The arctic fox is well-adapted to the freezing cold temperatures of its habitat, the tundra. It has extra-hairy ears and hairy paws for better insulation, and enhanced blood circulation in its feet so that they won’t freeze on the ice. It has snow-white fur in winter, which changes to gray in summer.
They have excellent hearing, so they can detect exactly where their prey is under the snow, and they attack it right through the snow. They feed mostly on lemmings, so the supply of lemmings in the area greatly affects their survival rate. They have evolved some defenses against this though. When there is a lack of food, the arctic fox can reduce its metabolic rate to conserve energy and still stay active, but if there is an excess supply of food then the fox buries it for later. However, if the food supply is really scarce, then it has to resort to scavenging leftovers from other animals, sometimes even searching for the feces of bigger predators (like the polar bear), which may still contain some nutrients. The arctic fox is in turn prey to the polar bear, the red fox and the golden eagle.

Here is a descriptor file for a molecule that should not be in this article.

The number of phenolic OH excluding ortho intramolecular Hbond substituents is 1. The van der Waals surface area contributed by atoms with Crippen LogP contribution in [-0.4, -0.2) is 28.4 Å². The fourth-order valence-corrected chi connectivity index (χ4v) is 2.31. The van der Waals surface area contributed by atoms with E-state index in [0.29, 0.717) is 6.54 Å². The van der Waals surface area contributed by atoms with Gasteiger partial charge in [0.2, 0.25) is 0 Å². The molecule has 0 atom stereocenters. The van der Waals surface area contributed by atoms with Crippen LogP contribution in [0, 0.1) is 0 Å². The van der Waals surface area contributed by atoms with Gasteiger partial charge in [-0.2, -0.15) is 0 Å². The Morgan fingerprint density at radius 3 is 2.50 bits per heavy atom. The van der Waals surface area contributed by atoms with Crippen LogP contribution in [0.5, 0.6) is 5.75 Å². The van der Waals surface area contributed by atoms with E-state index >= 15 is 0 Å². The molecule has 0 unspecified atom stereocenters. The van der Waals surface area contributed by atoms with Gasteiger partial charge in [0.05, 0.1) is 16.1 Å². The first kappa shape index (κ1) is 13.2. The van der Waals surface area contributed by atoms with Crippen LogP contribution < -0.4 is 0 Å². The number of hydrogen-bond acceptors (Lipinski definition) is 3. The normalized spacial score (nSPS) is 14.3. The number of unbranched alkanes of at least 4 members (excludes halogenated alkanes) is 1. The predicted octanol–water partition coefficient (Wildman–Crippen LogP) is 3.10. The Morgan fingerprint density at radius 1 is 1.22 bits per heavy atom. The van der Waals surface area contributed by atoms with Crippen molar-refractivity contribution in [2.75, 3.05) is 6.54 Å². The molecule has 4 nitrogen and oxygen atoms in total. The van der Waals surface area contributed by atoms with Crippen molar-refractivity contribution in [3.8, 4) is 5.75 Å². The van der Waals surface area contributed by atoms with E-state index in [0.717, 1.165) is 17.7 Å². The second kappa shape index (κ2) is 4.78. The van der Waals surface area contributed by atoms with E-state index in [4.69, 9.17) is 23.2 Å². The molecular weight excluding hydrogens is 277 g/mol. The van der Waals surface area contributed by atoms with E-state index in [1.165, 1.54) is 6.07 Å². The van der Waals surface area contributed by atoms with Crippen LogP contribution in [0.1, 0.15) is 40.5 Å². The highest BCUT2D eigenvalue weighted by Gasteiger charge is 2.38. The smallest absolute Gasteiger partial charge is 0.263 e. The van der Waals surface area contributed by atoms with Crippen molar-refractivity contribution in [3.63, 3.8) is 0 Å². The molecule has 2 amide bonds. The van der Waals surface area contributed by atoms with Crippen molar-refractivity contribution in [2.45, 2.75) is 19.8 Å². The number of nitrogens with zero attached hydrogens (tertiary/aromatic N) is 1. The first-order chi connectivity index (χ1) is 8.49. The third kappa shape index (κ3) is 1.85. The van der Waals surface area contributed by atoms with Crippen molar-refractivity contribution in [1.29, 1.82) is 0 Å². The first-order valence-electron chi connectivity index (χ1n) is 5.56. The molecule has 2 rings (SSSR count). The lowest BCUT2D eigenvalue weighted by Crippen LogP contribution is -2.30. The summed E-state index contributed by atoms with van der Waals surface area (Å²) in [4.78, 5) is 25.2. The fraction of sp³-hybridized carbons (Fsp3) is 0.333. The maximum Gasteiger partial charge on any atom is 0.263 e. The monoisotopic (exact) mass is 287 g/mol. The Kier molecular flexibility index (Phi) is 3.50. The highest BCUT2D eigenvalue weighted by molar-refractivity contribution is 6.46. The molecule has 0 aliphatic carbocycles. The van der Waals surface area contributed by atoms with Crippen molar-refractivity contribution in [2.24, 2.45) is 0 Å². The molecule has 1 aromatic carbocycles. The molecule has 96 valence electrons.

The arctic foxes are very territorial, especially during breeding season. They mark their turf by urinating and vocalizing, and also by showing a defensive stance (where they hold their tail erect). Arctic foxes mate for life and build large dens. Sometimes, multiple generations of a fox family may keep using the same den.
The YouTube video playlist below contains videos about Arctic Foxes. Details of the videos featured are underneath.
- Arctic fox cubs play around – Snow Babies – BBC
- Arctic Fox – Michael Fromberg
- Adorable Alopex! Amazing Animal Babies: Arctic Foxes (Ep 9) – Earth Unplugged
- Arctic Fox vs. Murres by NationalGeographic